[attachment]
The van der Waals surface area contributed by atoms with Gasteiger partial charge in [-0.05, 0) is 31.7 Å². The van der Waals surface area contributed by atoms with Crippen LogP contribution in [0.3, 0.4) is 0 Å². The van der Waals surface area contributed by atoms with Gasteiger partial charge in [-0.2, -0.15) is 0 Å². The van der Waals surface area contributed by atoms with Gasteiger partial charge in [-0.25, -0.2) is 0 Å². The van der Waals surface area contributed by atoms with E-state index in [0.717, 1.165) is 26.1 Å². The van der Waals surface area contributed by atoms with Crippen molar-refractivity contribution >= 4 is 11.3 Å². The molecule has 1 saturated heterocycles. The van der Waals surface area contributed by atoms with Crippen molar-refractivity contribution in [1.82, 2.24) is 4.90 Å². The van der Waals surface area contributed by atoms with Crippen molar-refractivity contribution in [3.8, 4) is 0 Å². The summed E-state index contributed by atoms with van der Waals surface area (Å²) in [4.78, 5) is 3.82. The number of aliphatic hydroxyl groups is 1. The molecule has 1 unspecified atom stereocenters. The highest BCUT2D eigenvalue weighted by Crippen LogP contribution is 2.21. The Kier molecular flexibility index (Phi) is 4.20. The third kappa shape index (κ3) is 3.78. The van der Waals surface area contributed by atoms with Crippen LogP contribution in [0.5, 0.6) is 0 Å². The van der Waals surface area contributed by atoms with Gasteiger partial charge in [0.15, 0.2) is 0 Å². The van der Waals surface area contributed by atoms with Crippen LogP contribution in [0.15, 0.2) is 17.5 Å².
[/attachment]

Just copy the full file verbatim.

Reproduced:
The van der Waals surface area contributed by atoms with Gasteiger partial charge in [-0.05, 0) is 31.7 Å². The van der Waals surface area contributed by atoms with Crippen LogP contribution in [0.3, 0.4) is 0 Å². The van der Waals surface area contributed by atoms with Gasteiger partial charge in [-0.2, -0.15) is 0 Å². The van der Waals surface area contributed by atoms with Gasteiger partial charge in [-0.25, -0.2) is 0 Å². The van der Waals surface area contributed by atoms with E-state index in [0.717, 1.165) is 26.1 Å². The van der Waals surface area contributed by atoms with Crippen molar-refractivity contribution >= 4 is 11.3 Å². The molecule has 1 saturated heterocycles. The van der Waals surface area contributed by atoms with Crippen molar-refractivity contribution in [1.82, 2.24) is 4.90 Å². The van der Waals surface area contributed by atoms with Crippen molar-refractivity contribution in [3.8, 4) is 0 Å². The summed E-state index contributed by atoms with van der Waals surface area (Å²) in [4.78, 5) is 3.82. The number of aliphatic hydroxyl groups is 1. The molecule has 1 unspecified atom stereocenters. The highest BCUT2D eigenvalue weighted by Crippen LogP contribution is 2.21. The Kier molecular flexibility index (Phi) is 4.20. The third kappa shape index (κ3) is 3.78. The van der Waals surface area contributed by atoms with Crippen LogP contribution in [0.5, 0.6) is 0 Å². The van der Waals surface area contributed by atoms with Gasteiger partial charge in [0.15, 0.2) is 0 Å². The van der Waals surface area contributed by atoms with Crippen LogP contribution in [0.15, 0.2) is 17.5 Å².